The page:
Pinpoint & Power Potential
A New Way of Identifying Emerging Leaders
The future of work has been a staple of practically every HR agenda over recent years, but the global pandemic has undoubtedly acted as an added catalyst. The landscape of work is changing and so are the types of leaders we need. A recent article in Forbes acknowledged this, commenting:
“While some aspects of leadership, such as setting a vision and executing a strategy, will remain, the future leaders will need to possess a new arsenal of skills & mindsets to lead effectively.”
Organizations need to take this opportunity to ask themselves:
- Whilst no-one can predict the future, how do we reimagine ourselves to futureproof success, rather than simply return to what we were doing before?
- As well as anticipate what’s next, have we responded to change that has already embedded itself, particularly when it comes to the DE&I agenda?
- Whilst world events have placed most organizations in unchartered waters, what is unique about our organization, situation and vision?
What this makes clear is that a traditional profile of potential is no longer going to cut it. A universal and pre-determined idea of what makes a good leader no longer goes far enough. Whilst there are key characteristics associated with leadership potential backed by scientific data (our own research highlights this too), organizations need to go further.
We have three key questions that every organization should ask when strategically identifying emerging leaders for today’s world:
- Potential for what?
- Potential for where?
- Potential according to whom?
Potential for What?
Capture the key characteristics of potential with the unique nuances separating good from great in your organization.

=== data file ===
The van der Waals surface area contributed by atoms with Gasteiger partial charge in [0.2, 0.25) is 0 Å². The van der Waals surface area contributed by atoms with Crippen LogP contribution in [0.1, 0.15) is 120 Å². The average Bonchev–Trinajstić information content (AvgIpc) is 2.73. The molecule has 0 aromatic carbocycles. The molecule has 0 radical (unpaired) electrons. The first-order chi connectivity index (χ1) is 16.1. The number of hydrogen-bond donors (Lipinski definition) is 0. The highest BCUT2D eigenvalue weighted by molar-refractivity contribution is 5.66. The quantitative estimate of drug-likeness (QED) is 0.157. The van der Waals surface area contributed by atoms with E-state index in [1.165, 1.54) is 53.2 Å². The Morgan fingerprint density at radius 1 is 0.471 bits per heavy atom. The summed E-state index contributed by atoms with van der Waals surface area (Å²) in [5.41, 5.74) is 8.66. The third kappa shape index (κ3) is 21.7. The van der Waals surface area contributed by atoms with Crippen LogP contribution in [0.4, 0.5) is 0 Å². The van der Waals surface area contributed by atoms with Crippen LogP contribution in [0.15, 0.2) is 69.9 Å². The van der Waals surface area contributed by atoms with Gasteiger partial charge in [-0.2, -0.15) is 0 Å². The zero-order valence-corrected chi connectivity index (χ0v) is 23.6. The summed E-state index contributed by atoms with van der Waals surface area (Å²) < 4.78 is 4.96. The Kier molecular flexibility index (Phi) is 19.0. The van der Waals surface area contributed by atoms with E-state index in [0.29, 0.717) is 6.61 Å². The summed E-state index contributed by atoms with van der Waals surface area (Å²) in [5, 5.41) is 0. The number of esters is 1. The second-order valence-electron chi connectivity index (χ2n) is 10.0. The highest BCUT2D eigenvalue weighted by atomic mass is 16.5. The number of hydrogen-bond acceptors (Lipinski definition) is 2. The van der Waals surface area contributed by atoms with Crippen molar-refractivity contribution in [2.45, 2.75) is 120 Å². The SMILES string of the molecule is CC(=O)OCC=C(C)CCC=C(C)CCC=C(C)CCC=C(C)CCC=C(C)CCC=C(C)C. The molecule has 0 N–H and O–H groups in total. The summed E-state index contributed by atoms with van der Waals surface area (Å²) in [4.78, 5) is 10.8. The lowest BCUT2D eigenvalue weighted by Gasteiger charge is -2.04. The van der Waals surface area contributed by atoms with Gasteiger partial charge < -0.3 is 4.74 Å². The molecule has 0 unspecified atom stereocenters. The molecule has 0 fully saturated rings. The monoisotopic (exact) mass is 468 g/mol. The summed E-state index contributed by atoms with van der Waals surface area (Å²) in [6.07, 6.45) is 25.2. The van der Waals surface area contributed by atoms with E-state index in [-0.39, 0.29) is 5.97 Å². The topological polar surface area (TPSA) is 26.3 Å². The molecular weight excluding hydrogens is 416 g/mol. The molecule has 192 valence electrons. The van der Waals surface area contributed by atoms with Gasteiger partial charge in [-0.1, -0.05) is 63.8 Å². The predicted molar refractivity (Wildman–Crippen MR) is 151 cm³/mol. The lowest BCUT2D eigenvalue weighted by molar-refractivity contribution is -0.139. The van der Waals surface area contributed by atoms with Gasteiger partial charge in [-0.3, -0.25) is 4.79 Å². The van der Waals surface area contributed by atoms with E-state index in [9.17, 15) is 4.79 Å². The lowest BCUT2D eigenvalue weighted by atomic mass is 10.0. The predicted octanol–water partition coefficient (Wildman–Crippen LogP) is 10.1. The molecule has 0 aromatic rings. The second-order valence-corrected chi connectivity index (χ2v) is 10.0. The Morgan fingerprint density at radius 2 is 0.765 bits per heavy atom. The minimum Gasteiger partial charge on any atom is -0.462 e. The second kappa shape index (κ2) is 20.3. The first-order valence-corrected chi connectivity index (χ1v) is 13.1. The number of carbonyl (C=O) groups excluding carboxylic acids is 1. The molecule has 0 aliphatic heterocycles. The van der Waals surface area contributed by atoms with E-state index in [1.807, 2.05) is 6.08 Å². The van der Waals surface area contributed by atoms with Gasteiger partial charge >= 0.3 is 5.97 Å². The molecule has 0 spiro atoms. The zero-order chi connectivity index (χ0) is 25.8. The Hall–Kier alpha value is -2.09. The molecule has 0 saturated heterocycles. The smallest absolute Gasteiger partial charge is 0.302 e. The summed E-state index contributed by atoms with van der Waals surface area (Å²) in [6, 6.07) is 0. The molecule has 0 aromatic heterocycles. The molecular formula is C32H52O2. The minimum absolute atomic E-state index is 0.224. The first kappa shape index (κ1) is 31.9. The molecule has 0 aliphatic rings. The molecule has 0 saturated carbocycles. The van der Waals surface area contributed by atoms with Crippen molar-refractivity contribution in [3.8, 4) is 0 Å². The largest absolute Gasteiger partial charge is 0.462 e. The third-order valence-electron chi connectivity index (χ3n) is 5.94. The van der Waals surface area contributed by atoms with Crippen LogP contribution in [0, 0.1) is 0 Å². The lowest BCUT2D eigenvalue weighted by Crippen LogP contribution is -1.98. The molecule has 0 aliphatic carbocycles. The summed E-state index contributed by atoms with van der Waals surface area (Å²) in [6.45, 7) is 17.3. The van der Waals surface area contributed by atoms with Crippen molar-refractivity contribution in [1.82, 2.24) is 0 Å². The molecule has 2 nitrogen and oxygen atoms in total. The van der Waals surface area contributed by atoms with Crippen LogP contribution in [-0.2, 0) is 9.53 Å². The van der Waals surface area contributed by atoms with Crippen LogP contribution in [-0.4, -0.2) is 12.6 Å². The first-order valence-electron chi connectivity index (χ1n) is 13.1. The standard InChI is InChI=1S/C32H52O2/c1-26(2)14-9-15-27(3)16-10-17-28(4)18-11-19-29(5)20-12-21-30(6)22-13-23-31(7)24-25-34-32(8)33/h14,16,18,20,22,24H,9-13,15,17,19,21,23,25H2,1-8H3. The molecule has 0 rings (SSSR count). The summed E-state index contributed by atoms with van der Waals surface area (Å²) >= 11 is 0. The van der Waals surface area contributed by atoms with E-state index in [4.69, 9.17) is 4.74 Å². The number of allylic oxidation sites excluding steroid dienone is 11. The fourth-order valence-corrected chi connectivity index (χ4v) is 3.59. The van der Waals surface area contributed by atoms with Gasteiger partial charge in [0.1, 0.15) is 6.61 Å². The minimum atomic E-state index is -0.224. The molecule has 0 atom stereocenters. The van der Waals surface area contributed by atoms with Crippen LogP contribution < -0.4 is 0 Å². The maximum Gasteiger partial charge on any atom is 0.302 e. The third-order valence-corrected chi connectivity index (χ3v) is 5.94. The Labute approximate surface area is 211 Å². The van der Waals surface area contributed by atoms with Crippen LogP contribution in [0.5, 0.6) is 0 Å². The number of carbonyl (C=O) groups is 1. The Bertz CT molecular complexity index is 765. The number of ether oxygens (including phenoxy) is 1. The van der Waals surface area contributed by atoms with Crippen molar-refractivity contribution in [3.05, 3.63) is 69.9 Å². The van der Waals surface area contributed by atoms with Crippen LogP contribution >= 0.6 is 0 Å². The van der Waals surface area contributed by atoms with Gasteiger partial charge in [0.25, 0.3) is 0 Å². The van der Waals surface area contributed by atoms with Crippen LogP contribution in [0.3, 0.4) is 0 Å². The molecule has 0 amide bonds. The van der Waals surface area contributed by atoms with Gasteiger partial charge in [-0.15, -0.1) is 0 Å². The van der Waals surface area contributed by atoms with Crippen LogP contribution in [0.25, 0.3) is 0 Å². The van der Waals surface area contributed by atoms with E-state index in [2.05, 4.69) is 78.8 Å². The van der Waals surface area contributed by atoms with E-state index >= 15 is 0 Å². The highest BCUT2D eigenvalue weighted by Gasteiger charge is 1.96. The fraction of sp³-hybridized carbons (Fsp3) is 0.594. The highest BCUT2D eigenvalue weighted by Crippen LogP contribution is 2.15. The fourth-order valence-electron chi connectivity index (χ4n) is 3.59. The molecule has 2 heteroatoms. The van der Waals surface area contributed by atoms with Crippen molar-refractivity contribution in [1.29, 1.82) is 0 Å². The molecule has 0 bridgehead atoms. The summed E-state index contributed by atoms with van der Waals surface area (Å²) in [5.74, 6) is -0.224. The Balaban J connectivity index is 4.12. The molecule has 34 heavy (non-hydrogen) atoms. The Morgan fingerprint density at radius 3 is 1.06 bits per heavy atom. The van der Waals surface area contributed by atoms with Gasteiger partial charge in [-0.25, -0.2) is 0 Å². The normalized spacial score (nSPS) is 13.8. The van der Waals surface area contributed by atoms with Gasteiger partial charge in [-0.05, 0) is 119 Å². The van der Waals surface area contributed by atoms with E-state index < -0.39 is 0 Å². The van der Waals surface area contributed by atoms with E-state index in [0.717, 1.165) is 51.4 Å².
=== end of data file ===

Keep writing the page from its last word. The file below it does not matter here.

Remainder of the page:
Traditional models of potential can be restrictive in terms of what they say and measure. They tend to present one very clear definition of potential that applies to all organizations.
There are key characteristics for predicting leadership potential, and where these are backed by thorough research and scientific data, they are not to be discounted.
However, we need to dive deeper. We know from working with our own clients, one generic model of potential could not identify future leaders in two different organizations. Whilst there will be overlap on the core, there will be differences on the key – this flex is what unlocks truly successful leadership.
A simple analogy would be the cake recipe. Start with the evidence-based research on leadership potential generally; your core ingredients - flour, eggs, butter and sugar. To make that recipe stand out from every other cake, we need to flex and finesse to your taste - your organizational nuances; sector, strategic objective, culture, environment, competition in the market etc.
Only by including that flex in the potential for what , can we identify the future leaders to deliver the organizational impact you need.
Potential for Where?
Explore alignment to different types of leadership roles and create career paths for sustained performers.
In a recent survey, 96% of organizations said the types of leadership roles they need are diversifying and nearly half (48%) said the number of specialist leadership roles in their organization is increasing.
In the same way organizations shouldn’t restrict themselves to looking at one definition of leadership potential, they shouldn’t limit themselves to looking at one type of leadership role.
Career stream indicators are extremely valuable for highlighting the types of leadership roles or career tracks individuals are naturally aligned to. Are they more likely to be professional experts, people inspirers or pioneering innovators?
Capturing a lens on this has a dual benefit. Understanding the types of leaders coming through increases the chances of successfully closing any gaps and healing any weak links threatening the strength on your pipeline. We often see pinch points in the pioneering space, so by gathering data relating to this, you can be proactive rather than reactive... which is often too late.